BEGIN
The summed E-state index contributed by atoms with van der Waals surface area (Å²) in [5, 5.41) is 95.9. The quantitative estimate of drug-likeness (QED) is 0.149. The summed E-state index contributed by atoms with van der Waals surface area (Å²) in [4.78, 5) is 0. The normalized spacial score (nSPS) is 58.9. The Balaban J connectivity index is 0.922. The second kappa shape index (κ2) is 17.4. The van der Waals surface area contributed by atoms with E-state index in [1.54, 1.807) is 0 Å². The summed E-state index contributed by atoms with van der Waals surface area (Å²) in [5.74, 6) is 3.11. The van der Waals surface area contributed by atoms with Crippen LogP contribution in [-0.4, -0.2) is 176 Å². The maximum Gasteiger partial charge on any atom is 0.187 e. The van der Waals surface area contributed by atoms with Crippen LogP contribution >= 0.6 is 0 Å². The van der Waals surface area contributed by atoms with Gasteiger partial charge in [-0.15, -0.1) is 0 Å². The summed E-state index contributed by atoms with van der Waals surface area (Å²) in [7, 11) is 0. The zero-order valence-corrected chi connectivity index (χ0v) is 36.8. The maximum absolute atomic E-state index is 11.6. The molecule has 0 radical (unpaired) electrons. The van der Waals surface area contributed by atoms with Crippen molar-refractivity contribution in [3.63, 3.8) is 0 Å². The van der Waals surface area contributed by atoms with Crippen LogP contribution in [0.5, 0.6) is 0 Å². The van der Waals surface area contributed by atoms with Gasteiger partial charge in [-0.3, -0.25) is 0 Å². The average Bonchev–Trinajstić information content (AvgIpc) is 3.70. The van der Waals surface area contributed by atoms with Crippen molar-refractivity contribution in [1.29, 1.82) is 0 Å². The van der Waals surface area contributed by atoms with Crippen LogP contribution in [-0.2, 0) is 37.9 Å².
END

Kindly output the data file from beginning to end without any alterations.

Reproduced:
The summed E-state index contributed by atoms with van der Waals surface area (Å²) in [5, 5.41) is 95.9. The quantitative estimate of drug-likeness (QED) is 0.149. The summed E-state index contributed by atoms with van der Waals surface area (Å²) in [4.78, 5) is 0. The normalized spacial score (nSPS) is 58.9. The Balaban J connectivity index is 0.922. The second kappa shape index (κ2) is 17.4. The van der Waals surface area contributed by atoms with E-state index in [1.54, 1.807) is 0 Å². The summed E-state index contributed by atoms with van der Waals surface area (Å²) in [5.74, 6) is 3.11. The van der Waals surface area contributed by atoms with Crippen LogP contribution in [-0.4, -0.2) is 176 Å². The maximum Gasteiger partial charge on any atom is 0.187 e. The van der Waals surface area contributed by atoms with Crippen LogP contribution >= 0.6 is 0 Å². The van der Waals surface area contributed by atoms with Gasteiger partial charge in [-0.15, -0.1) is 0 Å². The summed E-state index contributed by atoms with van der Waals surface area (Å²) in [7, 11) is 0. The zero-order valence-corrected chi connectivity index (χ0v) is 36.8. The maximum absolute atomic E-state index is 11.6. The molecule has 0 radical (unpaired) electrons. The van der Waals surface area contributed by atoms with Crippen molar-refractivity contribution in [3.63, 3.8) is 0 Å². The van der Waals surface area contributed by atoms with Crippen LogP contribution in [0.5, 0.6) is 0 Å². The van der Waals surface area contributed by atoms with Gasteiger partial charge in [-0.3, -0.25) is 0 Å². The average Bonchev–Trinajstić information content (AvgIpc) is 3.70. The van der Waals surface area contributed by atoms with Crippen molar-refractivity contribution in [1.29, 1.82) is 0 Å². The van der Waals surface area contributed by atoms with Crippen LogP contribution in [-0.2, 0) is 37.9 Å².